Nurses, PSWs leaving health care industry amid COVID-19 pandemic

Thousands of nurses and personal support workers are looking to leave the industry. As Faiza Amin reports, the government restriction of limiting staff from working at multiple long-term care homes has left many healthcare workers in a financial bind

By Faiza Amin and Meredith Bond

The heroes on the front line of COVID-19, working to protect the most vulnerable population in the province, are now leaving or planning to leave their jobs which could potentially cause another crisis in long-term care homes.

The Services Employees International Union Healthcare (SEIU) union says nearly 30 per cent or 7,500 of the nurses and personal support workers they represent in Ontario have left their jobs or planning on leaving due to financial constraints.

“The most recent calls have been heartbreaking from front-line works who have had their jobs taken from them through no faults of their own,” said Sharleen Stewart, President of the SEIU.

The union says the government’s limiting of staff from working at multiple long-term care homes has placed a financial burden on thousands of their workers.

Stewart said, “The pandemic wasn’t their fault, the conditions were bad before COVID hit us where they were forced to work more than one job. Nobody wants to work three shifts a day to get a full-time salary.”

The restriction was put in place to limit the spread of COVID-19 from home to home, and applies to a number of employees working at healthcare centers. But groups, including the Ontario Nurses Association, say the emergency order has exposed gaps that have been there long before the pandemic.

“We had a shortage of staff in long-term care before COVID, and I’m very worried about what the picture is if we don’t do something to help these people so they can stay working in the long term care sector,” said Vicki McKenna, President of the Ontario Nurses Association (ONA). “Single employer is the right way to go, but what we had discussions with government about was if they were going to institute the single employer, that somehow they need to offset the economic loss that employees would experience because of that.”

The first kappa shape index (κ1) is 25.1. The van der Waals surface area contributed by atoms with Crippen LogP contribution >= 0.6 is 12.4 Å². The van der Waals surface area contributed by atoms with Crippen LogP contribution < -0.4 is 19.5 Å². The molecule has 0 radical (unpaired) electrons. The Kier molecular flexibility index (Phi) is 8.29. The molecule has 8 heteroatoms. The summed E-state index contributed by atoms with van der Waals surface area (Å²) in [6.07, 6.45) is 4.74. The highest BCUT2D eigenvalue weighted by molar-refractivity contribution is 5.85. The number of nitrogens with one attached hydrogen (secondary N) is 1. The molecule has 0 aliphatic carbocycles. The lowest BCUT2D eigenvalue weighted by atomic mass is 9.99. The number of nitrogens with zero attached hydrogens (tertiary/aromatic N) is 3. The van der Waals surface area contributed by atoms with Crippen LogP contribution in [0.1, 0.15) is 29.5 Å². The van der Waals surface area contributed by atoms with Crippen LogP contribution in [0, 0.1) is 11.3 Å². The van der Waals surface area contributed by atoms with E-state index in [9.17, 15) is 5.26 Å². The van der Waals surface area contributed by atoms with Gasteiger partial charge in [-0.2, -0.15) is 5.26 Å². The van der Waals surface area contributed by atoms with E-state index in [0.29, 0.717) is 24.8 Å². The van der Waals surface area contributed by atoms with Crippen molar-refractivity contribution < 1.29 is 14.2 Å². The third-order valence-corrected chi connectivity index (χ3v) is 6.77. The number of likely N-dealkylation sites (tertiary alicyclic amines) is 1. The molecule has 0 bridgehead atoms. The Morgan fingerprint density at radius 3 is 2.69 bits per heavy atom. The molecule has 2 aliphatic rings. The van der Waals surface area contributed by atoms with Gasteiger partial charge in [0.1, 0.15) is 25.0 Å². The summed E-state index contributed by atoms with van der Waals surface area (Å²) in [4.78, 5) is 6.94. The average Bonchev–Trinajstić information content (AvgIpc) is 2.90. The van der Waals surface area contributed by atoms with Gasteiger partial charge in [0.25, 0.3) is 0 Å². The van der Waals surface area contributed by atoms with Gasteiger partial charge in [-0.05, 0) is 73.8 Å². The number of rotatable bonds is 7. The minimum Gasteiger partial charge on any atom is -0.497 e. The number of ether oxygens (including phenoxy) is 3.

Prior to the pandemic, these health-care employees worked in several health care settings to make ends meet. As a result of the restrictions brought on by the COVID-19 pandemic, the union says their income has been cut by at least 50 per cent.

The Ministry of Long-Term Care tells CityNews that approximately 100,000 of these workers received the additional $4 per hour of pandemic pay, which has since ended.

“How are you ever going to take this money away form people who are already so poorly paid,” Steward said. “It’s like giving somebody some food and water and literally taking it away from them.”

The province adds that those who worked over 100 hours received an extra $250 dollars per month on their paycheck.

This was the strategy the province used to encourage staff to continue working in this field and attract new workers to help maintain the staffing levels.

“The government themselves could have taken this step to say ‘We’re not going to wait on employers to do the right thing, we’re going to do the right thing by insuring people’s wages are offset if they have an economic loss’,” said McKenna.

A number of long-term care organizations penned a letter to the province, warning that these facilities are not ready to manage a second wave of COVID-19 and the staffing shortage at these homes, has not improved.

“Ontario, the province with the largest number of long-term care residents in Canada, finds itself behind other provinces that have already completed the recruitment and training of thousands of new front-line staff … The recent surge in cases in Ontario and other provinces is a warning that we have little time to waste,” read the letter.

The letter added staffing issues have been made even worse in the current conditions. “Staff are exhausted and their mental health has diminished through the trauma they have experienced in either responding to severe outbreaks and tragic losses, or in working aggressively to prevent outbreaks.”

“We found ourselves in this situation during SARS, and here we are again,” McKenna said. “But what was different during SARS is that they set aside a fund to help offset some of that economic loss, and that didn’t happen.”

Over 1,800 people have died in over 340 long-term care homes that experienced outbreaks since the beginning of the coronavirus pandemic.

“Some of them lost their spouses because they contracted COVID from their partners working in nursing homes,” Steward said. “They’re not willing to take that risk any more at the rate of pay that they’re getting, the precariousness of this work and in their opinion, the total disrespect of the services they give,”

On Tuesday, opposition leader Andrea Horwath and Liberal leader Steven Del Duca, both criticized the government for “not being prepared.”

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